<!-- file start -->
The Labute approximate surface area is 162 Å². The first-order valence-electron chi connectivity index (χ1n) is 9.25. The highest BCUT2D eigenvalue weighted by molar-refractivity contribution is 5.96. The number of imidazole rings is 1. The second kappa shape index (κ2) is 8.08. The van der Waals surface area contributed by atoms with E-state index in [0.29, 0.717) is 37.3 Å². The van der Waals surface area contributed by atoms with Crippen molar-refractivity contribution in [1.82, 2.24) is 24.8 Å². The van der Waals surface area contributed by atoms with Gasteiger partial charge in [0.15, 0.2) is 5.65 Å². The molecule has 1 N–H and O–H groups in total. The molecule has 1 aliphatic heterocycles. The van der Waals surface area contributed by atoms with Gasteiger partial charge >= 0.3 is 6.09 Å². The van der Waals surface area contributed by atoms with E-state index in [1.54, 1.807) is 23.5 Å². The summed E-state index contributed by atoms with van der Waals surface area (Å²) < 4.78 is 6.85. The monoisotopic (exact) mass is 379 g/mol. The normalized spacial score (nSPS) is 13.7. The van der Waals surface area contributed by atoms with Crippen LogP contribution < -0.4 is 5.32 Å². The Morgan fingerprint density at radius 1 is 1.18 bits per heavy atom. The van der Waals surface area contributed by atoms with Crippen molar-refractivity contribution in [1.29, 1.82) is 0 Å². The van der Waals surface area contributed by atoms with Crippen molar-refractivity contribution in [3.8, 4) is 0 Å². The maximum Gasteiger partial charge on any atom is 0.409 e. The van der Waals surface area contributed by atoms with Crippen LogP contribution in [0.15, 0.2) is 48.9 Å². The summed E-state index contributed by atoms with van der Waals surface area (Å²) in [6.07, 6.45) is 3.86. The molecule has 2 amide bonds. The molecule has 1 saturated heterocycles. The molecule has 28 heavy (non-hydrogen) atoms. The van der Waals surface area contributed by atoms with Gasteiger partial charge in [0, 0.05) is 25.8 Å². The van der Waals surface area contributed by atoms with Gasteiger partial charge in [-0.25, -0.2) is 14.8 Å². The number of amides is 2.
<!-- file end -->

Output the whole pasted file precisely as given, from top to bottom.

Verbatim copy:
The Labute approximate surface area is 162 Å². The first-order valence-electron chi connectivity index (χ1n) is 9.25. The highest BCUT2D eigenvalue weighted by molar-refractivity contribution is 5.96. The number of imidazole rings is 1. The second kappa shape index (κ2) is 8.08. The van der Waals surface area contributed by atoms with E-state index in [0.29, 0.717) is 37.3 Å². The van der Waals surface area contributed by atoms with Crippen molar-refractivity contribution in [1.82, 2.24) is 24.8 Å². The van der Waals surface area contributed by atoms with Gasteiger partial charge in [0.15, 0.2) is 5.65 Å². The molecule has 1 N–H and O–H groups in total. The molecule has 1 aliphatic heterocycles. The van der Waals surface area contributed by atoms with Gasteiger partial charge >= 0.3 is 6.09 Å². The van der Waals surface area contributed by atoms with E-state index in [1.54, 1.807) is 23.5 Å². The summed E-state index contributed by atoms with van der Waals surface area (Å²) < 4.78 is 6.85. The monoisotopic (exact) mass is 379 g/mol. The normalized spacial score (nSPS) is 13.7. The van der Waals surface area contributed by atoms with Crippen LogP contribution < -0.4 is 5.32 Å². The Morgan fingerprint density at radius 1 is 1.18 bits per heavy atom. The van der Waals surface area contributed by atoms with Crippen molar-refractivity contribution in [1.29, 1.82) is 0 Å². The van der Waals surface area contributed by atoms with Crippen molar-refractivity contribution in [3.8, 4) is 0 Å². The maximum Gasteiger partial charge on any atom is 0.409 e. The van der Waals surface area contributed by atoms with Crippen LogP contribution in [0.15, 0.2) is 48.9 Å². The summed E-state index contributed by atoms with van der Waals surface area (Å²) in [6.07, 6.45) is 3.86. The molecule has 2 amide bonds. The molecule has 1 saturated heterocycles. The molecule has 28 heavy (non-hydrogen) atoms. The van der Waals surface area contributed by atoms with Gasteiger partial charge in [0, 0.05) is 25.8 Å². The van der Waals surface area contributed by atoms with Gasteiger partial charge in [-0.25, -0.2) is 14.8 Å². The number of amides is 2.